Start Date
End Date
IMI2 - Call 11
Grant agreement number

Type of Action: 
RIA (Research and Innovation Action)

IMI Funding
1 168 750
EFPIA in kind
632 369
339 861
Total Cost
2 140 980


One of the most significant outputs of IMI’s WEB-RADR project was a mobile application (app) which allows patients and healthcare professionals to report adverse drug reactions (ADRs, or side effects) directly to the relevant authorities. The WEB-RADR 2 project aims to take the app to the next level by making its functionalities available through application programming interfaces (APIs). This will allow third party organisations to embed the WEB-RADR platform’s functionality into their own systems, apps and websites. To achieve this, the team will collaborate with main organisations involved in pharmacovigilance to map the terminologies used. They will also work closely with the WEB RADR project’s networks of regulatory authorities, health charities and system providers to ensure the tools developed are what end users need.

Achievements & News

Finally, a reliable way to track drug side effects
November 2020

Once clinical trials are over and medicines have been approved for sale, they still need to be monitored for safety. The WEB-RADR project created a mobile app for smartphone users to report side effects of medicines directly to the regulatory authorities. ###The app was first rolled out in three European countries (UK, Netherlands, Croatia).

In Europe, systems for reporting side effects are well established. However, in some low-and middle-income countries there are no electronic systems in place and adverse effects are reported via paper forms. The WHO recognised the potential of the WEB-RADR app to fill this gap, and a generic multi-country version of the app, the Med Safety App was created for wider adoption. The Med Safety App has been rolled out in 12 countries to date, from far afield as Pakistan to Nigeria and Armenia.

Some of the Med Safety App functionalities include the ability to have multiple languages including local dialects, use the app without internet connection, partially create reports and save them for completing later, and have tailored logos and branding. The future for the WEB-RADR project will be less about rolling out apps and more about developing additional functionality. The project has received extra funding to adapt its code to allow reporting on medical devices, which will become increasingly important as digital health devices become more commonly used.

The UK regulator, the MHRA, has recently funded adaptation of the platform to help with the reporting of medicines used to treat coronavirus symptoms in the UK. Such functionality has been made available to Med Safety App countries and a number of countries have implemented the COVID-19 reporting form. The MHRA are discussing how to further develop this functionality to support the reporting of adverse effects following immunisation, known by the acronym AEFI, which will be crucial because these campaigns will use brand new vaccines on a massive scale.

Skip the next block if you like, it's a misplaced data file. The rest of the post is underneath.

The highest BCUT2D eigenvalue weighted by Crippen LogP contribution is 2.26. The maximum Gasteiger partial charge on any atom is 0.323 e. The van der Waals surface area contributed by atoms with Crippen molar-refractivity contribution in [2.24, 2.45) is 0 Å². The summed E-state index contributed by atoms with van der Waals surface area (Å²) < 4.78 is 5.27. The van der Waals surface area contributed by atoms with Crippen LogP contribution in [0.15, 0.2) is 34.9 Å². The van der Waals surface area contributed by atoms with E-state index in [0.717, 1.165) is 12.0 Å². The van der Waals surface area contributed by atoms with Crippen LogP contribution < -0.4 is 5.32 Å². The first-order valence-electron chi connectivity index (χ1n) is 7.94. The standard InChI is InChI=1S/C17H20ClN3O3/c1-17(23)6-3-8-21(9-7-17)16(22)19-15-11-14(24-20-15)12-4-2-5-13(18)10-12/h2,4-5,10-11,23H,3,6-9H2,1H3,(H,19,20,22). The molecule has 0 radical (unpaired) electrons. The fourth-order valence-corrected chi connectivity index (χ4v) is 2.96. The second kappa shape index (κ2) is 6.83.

Find out more

WEB-RADR issues recommendations on use of social media for pharmacovigilance
September 2019

Generally speaking, social media is currently not suitable for detecting new safety issues in marketed medicines, according to a new paper published by the WEB-RADR project in the journal Drug Safety. Nevertheless, it may be beneficial in certain specific circumstances, and advances in technology may make it more useful in the future. Once a medicine is on the market, drug companies and medicines regulators monitor its safety in the general population in the long term. To do this, they rely on patients and healthcare professionals to report suspected problems (known as adverse drug reactions or ADRs). However, many suspected ADRs go unreported. WEB-RADR set out to determine if social media could be used to identify ADRs. To do this, the team studied some 4.2 million tweets and Facebook posts as well as over 42 000 posts from over 400 online patient fora. Overall, they conclude that social media, such as Facebook and Twitter, are not recommended for detecting potential safety issues. However, social media may prove useful in certain niche areas, such as exposure to medicines during pregnancy and the abuse (or misuse) of medicines. Furthermore, advances in technology could mean that social media could be used as a source of information on ADRs in the future.

Participants Show participants on map

EFPIA companies
  • Abbvie Inc, North Chicago, Illinois, United States
  • Csl Behring GMBH, Marburg, Germany
  • Novartis Pharma AG, Basel, Switzerland
  • Pfizer Limited, Sandwich, Kent , United Kingdom
Universities, research organisations, public bodies, non-profit groups
  • Agencia Espanola De Medicamentos Y Productos Sanitarios, Madrid, Spain
  • Agencija Za Lijekove I Medicinske Proizvode, Zagreb, Croatia
  • International Health Terminology Standards Development Organisation, London, United Kingdom
  • Laegemiddelstyrelsen, Kobenhavn S, Denmark
  • Medicines And Healthcare Products Regulatory Agency, London, United Kingdom
  • Stichting Lareb, 's Hertogenbosch, Netherlands
  • Stiftelsen WHO Collaborating Centre for International Drug Monitoring, Uppsala, Sweden
  • The International Council For Harmonisation Of Technical Requirements For Pharmaceuticals For Human Use, Geneve, Switzerland
Project coordinator
Phil Tregunno
Medicines And Healthcare Products Regulatory Agency